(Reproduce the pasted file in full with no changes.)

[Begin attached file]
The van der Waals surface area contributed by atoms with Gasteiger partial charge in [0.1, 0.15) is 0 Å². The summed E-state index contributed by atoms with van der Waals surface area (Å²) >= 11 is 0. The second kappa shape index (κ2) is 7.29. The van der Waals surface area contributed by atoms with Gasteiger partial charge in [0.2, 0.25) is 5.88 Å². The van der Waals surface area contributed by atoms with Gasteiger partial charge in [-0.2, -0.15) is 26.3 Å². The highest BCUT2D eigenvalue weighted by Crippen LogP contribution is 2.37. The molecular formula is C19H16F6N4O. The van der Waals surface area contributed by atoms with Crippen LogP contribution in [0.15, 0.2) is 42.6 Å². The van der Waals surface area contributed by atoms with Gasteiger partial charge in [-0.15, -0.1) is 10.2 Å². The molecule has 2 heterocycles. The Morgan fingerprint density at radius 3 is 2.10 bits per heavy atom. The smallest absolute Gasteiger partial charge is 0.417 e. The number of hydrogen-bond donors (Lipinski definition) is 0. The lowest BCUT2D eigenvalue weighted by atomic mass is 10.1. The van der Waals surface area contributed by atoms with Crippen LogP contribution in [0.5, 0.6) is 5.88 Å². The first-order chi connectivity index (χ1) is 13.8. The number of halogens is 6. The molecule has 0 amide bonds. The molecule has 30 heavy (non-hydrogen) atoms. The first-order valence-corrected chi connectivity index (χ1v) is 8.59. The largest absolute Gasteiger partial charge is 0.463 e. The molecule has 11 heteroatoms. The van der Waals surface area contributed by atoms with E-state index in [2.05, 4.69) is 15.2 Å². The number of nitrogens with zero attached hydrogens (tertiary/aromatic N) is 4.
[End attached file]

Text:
The van der Waals surface area contributed by atoms with Gasteiger partial charge in [0.1, 0.15) is 0 Å². The summed E-state index contributed by atoms with van der Waals surface area (Å²) >= 11 is 0. The second kappa shape index (κ2) is 7.29. The van der Waals surface area contributed by atoms with Gasteiger partial charge in [0.2, 0.25) is 5.88 Å². The van der Waals surface area contributed by atoms with Gasteiger partial charge in [-0.2, -0.15) is 26.3 Å². The highest BCUT2D eigenvalue weighted by Crippen LogP contribution is 2.37. The molecular formula is C19H16F6N4O. The van der Waals surface area contributed by atoms with Crippen LogP contribution in [0.15, 0.2) is 42.6 Å². The van der Waals surface area contributed by atoms with Gasteiger partial charge in [-0.15, -0.1) is 10.2 Å². The molecule has 2 heterocycles. The Morgan fingerprint density at radius 3 is 2.10 bits per heavy atom. The smallest absolute Gasteiger partial charge is 0.417 e. The number of hydrogen-bond donors (Lipinski definition) is 0. The lowest BCUT2D eigenvalue weighted by atomic mass is 10.1. The van der Waals surface area contributed by atoms with Crippen LogP contribution in [0.5, 0.6) is 5.88 Å². The first-order chi connectivity index (χ1) is 13.8. The number of halogens is 6. The molecule has 0 amide bonds. The molecule has 30 heavy (non-hydrogen) atoms. The first-order valence-corrected chi connectivity index (χ1v) is 8.59. The largest absolute Gasteiger partial charge is 0.463 e. The molecule has 11 heteroatoms. The van der Waals surface area contributed by atoms with E-state index in [2.05, 4.69) is 15.2 Å². The number of nitrogens with zero attached hydrogens (tertiary/aromatic N) is 4.